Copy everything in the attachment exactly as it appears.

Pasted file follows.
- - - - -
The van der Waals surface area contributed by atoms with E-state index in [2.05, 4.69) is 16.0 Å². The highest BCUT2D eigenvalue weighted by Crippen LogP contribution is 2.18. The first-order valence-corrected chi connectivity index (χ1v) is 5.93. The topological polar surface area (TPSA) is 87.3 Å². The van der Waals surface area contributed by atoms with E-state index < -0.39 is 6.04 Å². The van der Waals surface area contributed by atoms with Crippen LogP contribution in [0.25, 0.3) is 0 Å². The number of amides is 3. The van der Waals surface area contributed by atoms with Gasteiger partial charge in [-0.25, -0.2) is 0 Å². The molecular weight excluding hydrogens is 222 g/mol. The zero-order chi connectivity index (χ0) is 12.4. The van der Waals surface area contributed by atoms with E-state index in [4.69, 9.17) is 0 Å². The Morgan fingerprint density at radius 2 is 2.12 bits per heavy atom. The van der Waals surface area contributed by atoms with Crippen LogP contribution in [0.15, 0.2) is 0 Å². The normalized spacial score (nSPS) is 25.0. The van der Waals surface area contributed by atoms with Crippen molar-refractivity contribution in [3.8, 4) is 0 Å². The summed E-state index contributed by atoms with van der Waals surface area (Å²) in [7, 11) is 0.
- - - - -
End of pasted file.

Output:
The van der Waals surface area contributed by atoms with E-state index in [2.05, 4.69) is 16.0 Å². The highest BCUT2D eigenvalue weighted by Crippen LogP contribution is 2.18. The first-order valence-corrected chi connectivity index (χ1v) is 5.93. The topological polar surface area (TPSA) is 87.3 Å². The van der Waals surface area contributed by atoms with E-state index < -0.39 is 6.04 Å². The van der Waals surface area contributed by atoms with Crippen LogP contribution in [0.25, 0.3) is 0 Å². The number of amides is 3. The van der Waals surface area contributed by atoms with Gasteiger partial charge in [-0.25, -0.2) is 0 Å². The molecular weight excluding hydrogens is 222 g/mol. The zero-order chi connectivity index (χ0) is 12.4. The van der Waals surface area contributed by atoms with E-state index in [4.69, 9.17) is 0 Å². The Morgan fingerprint density at radius 2 is 2.12 bits per heavy atom. The van der Waals surface area contributed by atoms with Crippen LogP contribution in [0.15, 0.2) is 0 Å². The normalized spacial score (nSPS) is 25.0. The van der Waals surface area contributed by atoms with Crippen molar-refractivity contribution in [3.8, 4) is 0 Å². The summed E-state index contributed by atoms with van der Waals surface area (Å²) in [7, 11) is 0.